These are incredibly frightening and uncertain times — and, unsurprisingly, white supremacists are trying to take advantage of this moment to spread their hate and terror.
The coronavirus pandemic has only exacerbated the crisis of extremism in America. In just the last week:
-- A white supremacist tried to bomb a hospital that was treating coronavirus patients. This terrorist, who died during a confrontation with the FBI, was a member of National Socialist Movement – a neo-Nazi hate group that’s a defendant in our Charlottesville suit for its role orchestrating that violence.
-- White supremacists planned to turn the virus into a bioweapon. Law enforcement confirmed that white supremacists discussed plans online to weaponize coronavirus by spreading it through bodily fluids and personal interactions. Their plan was to target “non-white” people like Jews and law enforcement.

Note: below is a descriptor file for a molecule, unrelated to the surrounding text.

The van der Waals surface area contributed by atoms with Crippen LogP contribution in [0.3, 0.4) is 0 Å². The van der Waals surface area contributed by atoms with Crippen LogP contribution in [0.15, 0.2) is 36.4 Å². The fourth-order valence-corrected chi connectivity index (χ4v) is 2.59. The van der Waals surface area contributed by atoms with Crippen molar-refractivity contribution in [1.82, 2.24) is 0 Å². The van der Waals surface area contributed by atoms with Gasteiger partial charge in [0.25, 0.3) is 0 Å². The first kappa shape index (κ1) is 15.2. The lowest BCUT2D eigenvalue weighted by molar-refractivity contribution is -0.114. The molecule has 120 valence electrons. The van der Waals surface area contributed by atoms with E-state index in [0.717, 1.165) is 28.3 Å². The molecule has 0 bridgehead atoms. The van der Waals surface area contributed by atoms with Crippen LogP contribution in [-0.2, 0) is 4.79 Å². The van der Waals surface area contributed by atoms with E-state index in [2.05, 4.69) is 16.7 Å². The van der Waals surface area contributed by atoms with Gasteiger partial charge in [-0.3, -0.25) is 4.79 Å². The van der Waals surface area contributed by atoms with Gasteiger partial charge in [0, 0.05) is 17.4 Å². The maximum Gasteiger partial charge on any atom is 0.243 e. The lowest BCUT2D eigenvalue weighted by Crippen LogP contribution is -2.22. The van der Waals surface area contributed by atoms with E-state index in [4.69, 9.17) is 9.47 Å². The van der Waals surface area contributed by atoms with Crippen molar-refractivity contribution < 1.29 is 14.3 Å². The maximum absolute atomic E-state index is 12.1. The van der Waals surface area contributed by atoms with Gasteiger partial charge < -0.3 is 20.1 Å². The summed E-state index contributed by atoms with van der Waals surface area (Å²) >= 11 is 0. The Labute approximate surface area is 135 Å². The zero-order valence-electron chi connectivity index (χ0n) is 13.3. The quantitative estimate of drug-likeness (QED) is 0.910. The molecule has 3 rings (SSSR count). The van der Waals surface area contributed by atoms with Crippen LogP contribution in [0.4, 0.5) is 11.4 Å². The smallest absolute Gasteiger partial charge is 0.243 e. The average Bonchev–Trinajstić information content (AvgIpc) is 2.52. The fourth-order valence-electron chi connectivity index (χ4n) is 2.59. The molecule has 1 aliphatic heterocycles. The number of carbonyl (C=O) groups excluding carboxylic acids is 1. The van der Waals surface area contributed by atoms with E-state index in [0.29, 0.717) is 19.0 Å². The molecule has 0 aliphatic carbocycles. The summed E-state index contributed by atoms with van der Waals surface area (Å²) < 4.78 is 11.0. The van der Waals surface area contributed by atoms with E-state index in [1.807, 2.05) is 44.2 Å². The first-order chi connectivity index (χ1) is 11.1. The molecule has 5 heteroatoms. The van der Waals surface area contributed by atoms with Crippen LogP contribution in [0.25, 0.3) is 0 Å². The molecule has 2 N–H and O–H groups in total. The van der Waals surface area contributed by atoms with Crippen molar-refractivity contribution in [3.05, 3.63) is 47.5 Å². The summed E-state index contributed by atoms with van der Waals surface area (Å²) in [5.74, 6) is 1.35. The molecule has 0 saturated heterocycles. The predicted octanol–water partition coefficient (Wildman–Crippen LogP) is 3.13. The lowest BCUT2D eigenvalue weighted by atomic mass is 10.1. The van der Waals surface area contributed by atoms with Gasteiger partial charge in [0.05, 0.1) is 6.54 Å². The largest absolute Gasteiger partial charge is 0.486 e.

-- Anti-Asian racism and xenophobia are on the rise. There have been over 650 reports of anti-Asian racist acts in the last week alone, per NBC News. Asian Americans have been coughed at or spit on, told to leave stores, denied rides from rideshare services, and even violently attacked.
As they so often do in times of crisis, these extremists are also capitalizing on this moment to spread their conspiracy theories and disinformation:
-- Anti-Semitic conspiracy theories argue Jews are responsible for the virus. Among other far-right theories, researchers have seen a rise in “Replacement Theory” (the vile idea that Jews are conspiring to replace the white race) and “Accelerationism” (which seeks to speed the collapse of society through attacks on our infrastructure, like hospitals).
-- Disinformation is also on the rise. White supremacists are exploiting the crisis to peddle disinformation online. One white nationalist — who has advocated for an “all-white monarchy” in New England — even rebranded himself as a coronavirus expert with a new podcast that’s somehow made it onto Apple’s top 20 “Health & Fitness” podcasts.
It’s very clear: white supremacy is a dire threat to our national security — especially during a pandemic.
As is so often the case, we’ve seen alarming connections between our Charlottesville defendants and this latest round of extremism.
We’re proud to be taking on the leaders and hate groups at the center of this violent movement in court — and we are not backing down.
Together, we can stand strong against extremism and hate.